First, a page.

Laying It Bare: Gay Men and Unprotected Sex in the Age of HIV/AIDS
June 23, 2010
Listen to Audio (55 min.)
Please note: These files can be quite large. Allow some time for them to download.
fogcityjohn: Well, gentlemen, we're coming towards the end of our time. I would just, at this point, like to ask each of you if you have any final thoughts that you would like to leave our listeners with on this topic. Anything we haven't gotten to? Something you want to expand upon? Why don't we start with you, Walt?
Walt Odets: Well, I would just kind of sum up something that we've been talking about -- and that is that, for example, on an issue like gay marriage, which has been so much in the news -- every time a state passes a regulation against gay marriage, we're going to have more people infected with HIV. This goes back to the whole, broad wellbeing of the community. That kind of stuff is hateful and destructive. The association of HIV with black men involves some of the same kinds of issues.
We can't expect to abuse people and then have them take care of themselves. But we have a very broad societal problem in this country. And the HIV epidemic is, in part, simply an expression of that. And I think that that societal situation is something that has to change. It's inhumane and inexcusable that we're still talking about those kinds of issues.
fogcityjohn: Agreed. Rashad Burgess?
Rashad Burgess: I would actually start off really saying that it's, one, important that we, as Americans, recognize the value of gay men, in all of our lives, in the many facets of our lives -- whether it be the business owners, whether it be folks' uncles, or family members, other types of family members, the partners that gay men have. Because it is a community that, it's imperative, understands that their lives -- and as a gay man, that our lives, and my life -- is worth saving.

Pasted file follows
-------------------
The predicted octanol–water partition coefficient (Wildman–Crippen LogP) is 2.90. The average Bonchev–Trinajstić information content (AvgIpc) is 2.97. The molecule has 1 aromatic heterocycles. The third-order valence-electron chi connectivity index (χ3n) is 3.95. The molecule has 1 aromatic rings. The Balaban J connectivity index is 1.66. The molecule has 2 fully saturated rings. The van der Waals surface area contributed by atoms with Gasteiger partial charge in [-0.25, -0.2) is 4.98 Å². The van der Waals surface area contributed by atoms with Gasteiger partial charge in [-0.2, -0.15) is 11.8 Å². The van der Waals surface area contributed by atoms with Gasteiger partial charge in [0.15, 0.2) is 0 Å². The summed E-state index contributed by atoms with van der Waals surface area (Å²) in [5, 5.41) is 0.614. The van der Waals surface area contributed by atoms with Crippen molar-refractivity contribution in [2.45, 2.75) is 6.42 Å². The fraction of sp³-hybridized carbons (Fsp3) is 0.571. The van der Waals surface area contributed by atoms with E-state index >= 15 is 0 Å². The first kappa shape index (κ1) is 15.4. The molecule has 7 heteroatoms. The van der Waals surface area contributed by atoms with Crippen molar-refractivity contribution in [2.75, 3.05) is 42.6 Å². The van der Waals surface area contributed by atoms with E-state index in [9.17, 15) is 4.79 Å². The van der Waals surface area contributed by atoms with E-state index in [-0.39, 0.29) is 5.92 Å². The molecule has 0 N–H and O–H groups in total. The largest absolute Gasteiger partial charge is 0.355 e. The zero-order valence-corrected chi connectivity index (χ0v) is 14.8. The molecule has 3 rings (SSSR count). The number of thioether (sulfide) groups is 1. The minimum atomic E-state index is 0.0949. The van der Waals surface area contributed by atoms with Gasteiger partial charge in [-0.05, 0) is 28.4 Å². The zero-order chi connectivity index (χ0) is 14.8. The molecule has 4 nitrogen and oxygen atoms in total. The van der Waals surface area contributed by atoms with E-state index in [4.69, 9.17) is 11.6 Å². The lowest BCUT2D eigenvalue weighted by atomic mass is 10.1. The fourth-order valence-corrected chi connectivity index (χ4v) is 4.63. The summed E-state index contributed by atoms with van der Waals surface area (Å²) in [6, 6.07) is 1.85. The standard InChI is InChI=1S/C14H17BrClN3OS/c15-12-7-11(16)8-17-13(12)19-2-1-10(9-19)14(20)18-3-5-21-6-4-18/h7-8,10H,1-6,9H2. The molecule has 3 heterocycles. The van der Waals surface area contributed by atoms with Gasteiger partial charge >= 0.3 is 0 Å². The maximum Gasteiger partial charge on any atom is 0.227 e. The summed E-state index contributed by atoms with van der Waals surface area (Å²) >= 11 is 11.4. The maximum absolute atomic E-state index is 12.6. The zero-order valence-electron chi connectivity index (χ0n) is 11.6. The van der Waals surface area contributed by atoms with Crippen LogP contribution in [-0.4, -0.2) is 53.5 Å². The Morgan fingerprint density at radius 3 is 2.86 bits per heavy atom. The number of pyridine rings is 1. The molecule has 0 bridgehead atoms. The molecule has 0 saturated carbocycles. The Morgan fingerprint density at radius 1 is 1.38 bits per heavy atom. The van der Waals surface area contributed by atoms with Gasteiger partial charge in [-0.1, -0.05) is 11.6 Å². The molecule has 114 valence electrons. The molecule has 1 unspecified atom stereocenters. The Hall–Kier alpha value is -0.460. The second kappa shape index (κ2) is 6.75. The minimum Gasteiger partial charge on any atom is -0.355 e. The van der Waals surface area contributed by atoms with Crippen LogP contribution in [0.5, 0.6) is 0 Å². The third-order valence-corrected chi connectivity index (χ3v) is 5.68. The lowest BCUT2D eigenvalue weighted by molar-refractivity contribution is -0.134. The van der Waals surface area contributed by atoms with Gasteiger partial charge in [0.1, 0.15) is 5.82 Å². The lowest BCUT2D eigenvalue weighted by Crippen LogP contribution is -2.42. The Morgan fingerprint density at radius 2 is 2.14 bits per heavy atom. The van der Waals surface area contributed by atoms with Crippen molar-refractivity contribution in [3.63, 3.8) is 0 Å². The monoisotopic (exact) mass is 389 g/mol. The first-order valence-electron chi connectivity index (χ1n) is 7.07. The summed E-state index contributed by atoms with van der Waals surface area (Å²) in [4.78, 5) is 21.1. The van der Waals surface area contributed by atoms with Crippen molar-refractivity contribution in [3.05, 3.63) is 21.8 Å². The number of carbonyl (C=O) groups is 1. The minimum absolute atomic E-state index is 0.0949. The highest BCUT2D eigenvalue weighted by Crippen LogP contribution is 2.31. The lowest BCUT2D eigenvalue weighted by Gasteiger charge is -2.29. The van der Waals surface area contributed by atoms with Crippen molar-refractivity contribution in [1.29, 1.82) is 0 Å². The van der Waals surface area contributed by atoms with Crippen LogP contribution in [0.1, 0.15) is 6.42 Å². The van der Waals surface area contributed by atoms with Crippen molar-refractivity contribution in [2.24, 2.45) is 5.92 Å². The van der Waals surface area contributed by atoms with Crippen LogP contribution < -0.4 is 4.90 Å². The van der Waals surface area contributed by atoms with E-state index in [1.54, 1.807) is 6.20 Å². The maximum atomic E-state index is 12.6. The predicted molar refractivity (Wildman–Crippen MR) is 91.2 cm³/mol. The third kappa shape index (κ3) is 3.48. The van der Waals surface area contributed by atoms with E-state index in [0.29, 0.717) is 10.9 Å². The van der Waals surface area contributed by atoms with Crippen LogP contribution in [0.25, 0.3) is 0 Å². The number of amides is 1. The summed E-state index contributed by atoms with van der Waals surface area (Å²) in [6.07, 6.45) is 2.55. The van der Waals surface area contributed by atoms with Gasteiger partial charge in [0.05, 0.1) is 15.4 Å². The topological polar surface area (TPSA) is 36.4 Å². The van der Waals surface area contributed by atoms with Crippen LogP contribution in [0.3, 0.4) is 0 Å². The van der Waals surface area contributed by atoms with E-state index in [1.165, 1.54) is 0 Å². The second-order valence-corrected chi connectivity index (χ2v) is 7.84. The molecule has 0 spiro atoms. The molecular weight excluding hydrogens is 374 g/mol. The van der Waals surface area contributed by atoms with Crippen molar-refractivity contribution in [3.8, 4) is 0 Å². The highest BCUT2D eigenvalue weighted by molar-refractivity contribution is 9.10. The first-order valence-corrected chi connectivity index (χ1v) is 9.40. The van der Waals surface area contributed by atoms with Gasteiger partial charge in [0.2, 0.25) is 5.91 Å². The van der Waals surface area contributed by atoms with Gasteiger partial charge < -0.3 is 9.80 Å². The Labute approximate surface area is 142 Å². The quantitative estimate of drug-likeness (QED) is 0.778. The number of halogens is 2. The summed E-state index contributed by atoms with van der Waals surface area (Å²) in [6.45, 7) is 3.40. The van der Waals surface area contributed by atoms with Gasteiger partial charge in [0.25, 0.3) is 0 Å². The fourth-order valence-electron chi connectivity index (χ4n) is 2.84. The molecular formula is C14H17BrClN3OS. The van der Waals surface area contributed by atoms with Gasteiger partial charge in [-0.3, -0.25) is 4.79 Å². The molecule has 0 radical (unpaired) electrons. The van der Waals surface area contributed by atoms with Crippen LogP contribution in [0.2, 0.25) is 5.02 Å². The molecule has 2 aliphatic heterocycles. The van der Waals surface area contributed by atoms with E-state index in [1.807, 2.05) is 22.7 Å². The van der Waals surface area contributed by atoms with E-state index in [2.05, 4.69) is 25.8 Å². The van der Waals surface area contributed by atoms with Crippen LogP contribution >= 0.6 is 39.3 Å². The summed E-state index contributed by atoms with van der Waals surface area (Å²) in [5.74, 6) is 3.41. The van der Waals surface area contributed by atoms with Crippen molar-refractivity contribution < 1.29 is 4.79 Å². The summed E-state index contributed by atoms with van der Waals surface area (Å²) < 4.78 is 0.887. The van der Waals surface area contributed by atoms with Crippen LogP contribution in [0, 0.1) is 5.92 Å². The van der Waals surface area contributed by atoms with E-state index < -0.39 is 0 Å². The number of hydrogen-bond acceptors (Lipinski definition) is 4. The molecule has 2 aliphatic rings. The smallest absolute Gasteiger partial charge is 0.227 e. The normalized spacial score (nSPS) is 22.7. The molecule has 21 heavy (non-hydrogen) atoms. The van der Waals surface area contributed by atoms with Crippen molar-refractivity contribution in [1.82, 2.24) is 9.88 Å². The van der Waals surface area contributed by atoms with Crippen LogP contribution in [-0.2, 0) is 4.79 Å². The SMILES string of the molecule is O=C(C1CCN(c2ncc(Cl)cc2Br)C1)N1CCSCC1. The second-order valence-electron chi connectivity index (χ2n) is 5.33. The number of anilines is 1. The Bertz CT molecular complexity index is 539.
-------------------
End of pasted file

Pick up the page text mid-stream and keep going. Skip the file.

It is important to recognize that HIV is still a real problem for gay men, in the context that gay men are still getting infected. I mean, still represent a significant portion of the epidemic. Nearly two-thirds of the infections amongst men in American happen amongst men who have sex with men. And in some populations of gay men, particularly African-American gay men, nearly half the population, based on some of our data, is HIV positive.
And so it is really, really imperative that we, as a community, are having this type of discussion, from the place that our lives, one, are worth saving. But also that it's based in reality, that HIV is a real issue, and that we have to be willing to deal with it and face it ... and wrestle with what does it mean to be working very diligently and hard at preventing HIV -- getting HIV -- for 20 and 30 years.
The last thing I would say is that we have to be willing to think about new strategies. You know, looking at structural interventions, looking at what does it mean to really be thinking about having gay men really utilizing the treatment, optimizing the benefits of treatment, so that we can reduce the viral load, which impacts transmissibility. And so this is really an important issue. We're not out of the woods, in terms of HIV infections amongst gay men. And gay men that think they don't have to deal with this anymore are not well informed, from where I sit.